It was a Jos Buttler special as Rajasthan Royals (RR) recorded a thumping win over Sunrisers Hyderabad (SRH) in match number 28 of this IPL 2021. Buttler’s stunning knock of 124 helped RR to get to a mammoth 220 after being put into bat first. The England wicket-keeper batsman shared a superb 150-run stand with RR skipper Sanju Samson who scored a 33-ball 48, playing second fiddle to perfection.
In reply, the SRH openers started off well and gave a good start. However, the middle-order couldn’t continue the momentum and crumbled. The 2016 IPL champions eventually stumbled to 165/8, losing by 55 runs. Manish Pandey and Jonny Bairstow were the only batters who got going but they didn’t really carry on either. Mustafizur Rahman and Chris Morris picked up three wickets each.
There were quite a few talking points in this game and here are a few that caught a lot of attention.
Why was David Warner dropped?
Even before the game got underway, there was a massive talking point. David Warner who has been the talisman for SRH was dropped with the franchise releasing a statement that said Warner was axed as captain and Kane Williamson will take over. However, SRH went one step further and dropped the swashbuckling New South Wales opening batsman from the playing XI.
Warner hasn’t been in the best of forms this season. He had mustered 193 runs at an average of 32.16 and a strike-rate of 110.28. He also scored a couple of half-centuries. These are by no means bad numbers but that’s the standard Warner has set for himself.
Ever since Warner joined SRH in 2014, his lowest run tally in a single season of the IPL is 528 runs which came back in 2014 itself. He has won the Orange Cap thrice, most by any player in the history of the IPL. He has smashed 4012 runs at an average of 50.78 while striking at 142.83 for SRH across seven seasons in the IPL. He is the only player to score 50 half-centuries (40 of those coming for SRH) and the list can keep going on and on and on. Warner has literally carried the SRH batting line-up single-handedly in multiple seasons.
Yet, the 34-year-old was dropped from playing XI and Tom Moody felt that it was the team combination that needed to be tweaked and Warner didn’t fit into the best combination. Warner’s absence with the bat was felt as SRH fell way short while chasing 221.
Jos Buttler roars back with a scintillating ton, his first in T20 cricket
Jos Buttler had scores of 25, 2, 49, 8, 5 and 41 coming into this game. His form was one of the reasons for RR’s struggles with the bat. Over the years, Buttler has been a consistent performer for RR and their form has depended on the England wicket-keeper batsman. Thus, it was imperative for Buttler to find form soon and he did so, in style.
He started off in scratchy fashion as he got himself to 35 off 33 balls at the end of 11 overs. But once he got going, there was absolutely no stopping him. He started the carnage and notched up his half-century in 39 balls. Every bowler that came into the attack was deposited into the stands and the fence on a regular basis. He got to his ton in 56 balls, with his second fifty coming in a mere 17 deliveries.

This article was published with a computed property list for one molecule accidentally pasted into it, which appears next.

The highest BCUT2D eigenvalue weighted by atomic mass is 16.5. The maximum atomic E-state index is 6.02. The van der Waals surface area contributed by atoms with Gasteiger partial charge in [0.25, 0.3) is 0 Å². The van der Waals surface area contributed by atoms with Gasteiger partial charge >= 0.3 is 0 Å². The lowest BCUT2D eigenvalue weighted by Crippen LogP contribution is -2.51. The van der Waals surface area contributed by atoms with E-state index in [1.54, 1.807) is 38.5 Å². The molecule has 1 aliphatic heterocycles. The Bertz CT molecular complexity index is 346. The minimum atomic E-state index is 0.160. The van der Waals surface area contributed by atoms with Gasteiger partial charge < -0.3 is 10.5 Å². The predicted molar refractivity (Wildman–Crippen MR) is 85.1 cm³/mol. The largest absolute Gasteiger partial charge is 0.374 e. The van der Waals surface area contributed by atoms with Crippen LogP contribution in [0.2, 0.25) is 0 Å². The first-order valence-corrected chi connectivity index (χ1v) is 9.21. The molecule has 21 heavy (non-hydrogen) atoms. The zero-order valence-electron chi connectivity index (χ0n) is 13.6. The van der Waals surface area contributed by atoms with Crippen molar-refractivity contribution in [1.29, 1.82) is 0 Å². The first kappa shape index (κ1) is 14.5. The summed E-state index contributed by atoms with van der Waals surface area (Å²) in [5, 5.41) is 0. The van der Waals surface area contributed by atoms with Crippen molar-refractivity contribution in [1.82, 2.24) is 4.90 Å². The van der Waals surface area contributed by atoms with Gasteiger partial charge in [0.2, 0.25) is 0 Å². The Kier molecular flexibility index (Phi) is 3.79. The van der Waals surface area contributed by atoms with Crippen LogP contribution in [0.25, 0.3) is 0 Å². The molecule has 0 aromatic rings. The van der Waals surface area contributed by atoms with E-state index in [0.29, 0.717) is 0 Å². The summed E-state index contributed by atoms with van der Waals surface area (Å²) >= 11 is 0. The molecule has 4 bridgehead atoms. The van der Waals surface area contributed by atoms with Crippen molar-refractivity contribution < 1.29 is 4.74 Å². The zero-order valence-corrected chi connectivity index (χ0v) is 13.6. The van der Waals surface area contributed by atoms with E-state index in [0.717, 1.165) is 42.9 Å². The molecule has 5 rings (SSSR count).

It was Buttler’s first T20 hundred ever. He finally broke the jinx and got to the coveted three-figure mark in the shortest format. In the process, the Englishman lifted RR to a mammoth 220. He ended with a staggering 124 off 64 balls in a knock that included 11 fours and 8 sixes. From 94/1 in 12 overs, Buttler’s knock took RR to 209 in 19 overs and he was aided by Sanju Samson’s 33-ball 48 as well.
SRH’s tactics surprise
David Warner’s axing as skipper and exclusion from playing XI was a massive call. However, apart from that, there were quite a few bizarre moves. Despite an excellent first over, the returning Bhuvneshwar Kumar was taken off the attack and came back only in the 6th over.
Rashid Khan has a splendid head-to-head record against Jos Buttler and Sanju Samson but he bowled out very early. In fact, the Afghanistan leg-spinner finished his quota in the 11th over as SRH were in search of a few wickets. That was the earliest that Rashid has ever completed his four overs in his IPL career. He bowled two overs in the powerplay and maybe, SRH finished him off a touch too early.
The use of the fifth bowler was slightly baffling as well. Vijay Shankar and Mohammad Nabi combined to complete that quota and conceded 63 runs in four overs combined. Three of those overs came in the last six overs. Yes, SRH were looking to attack and take wickets but leaving someone like Vijay Shankar to bowl at the death calls for trouble big time.
With the bat, it was always going to be a huge ask, especially in the absence of Warner. Manish Pandey and Jonny Bairstow gave SRH a decent start, scoring 57 runs in the powerplay. However, both openers were dismissed in successive overs. Kane Williamson expectedly walked out at No. 3. However, what followed was strange. With the asking rate almost 13 runs an over, SRH sent in Vijay Shankar and Kedar Jadhav ahead of powerful hitters like Mohammed Nabi and Abdul Samad.
Nabi came out in the 13th over when SRH needed 116 runs in 7.1 overs while Samad strode out to bat in the 15th over when SRH required 96 runs from 34 balls.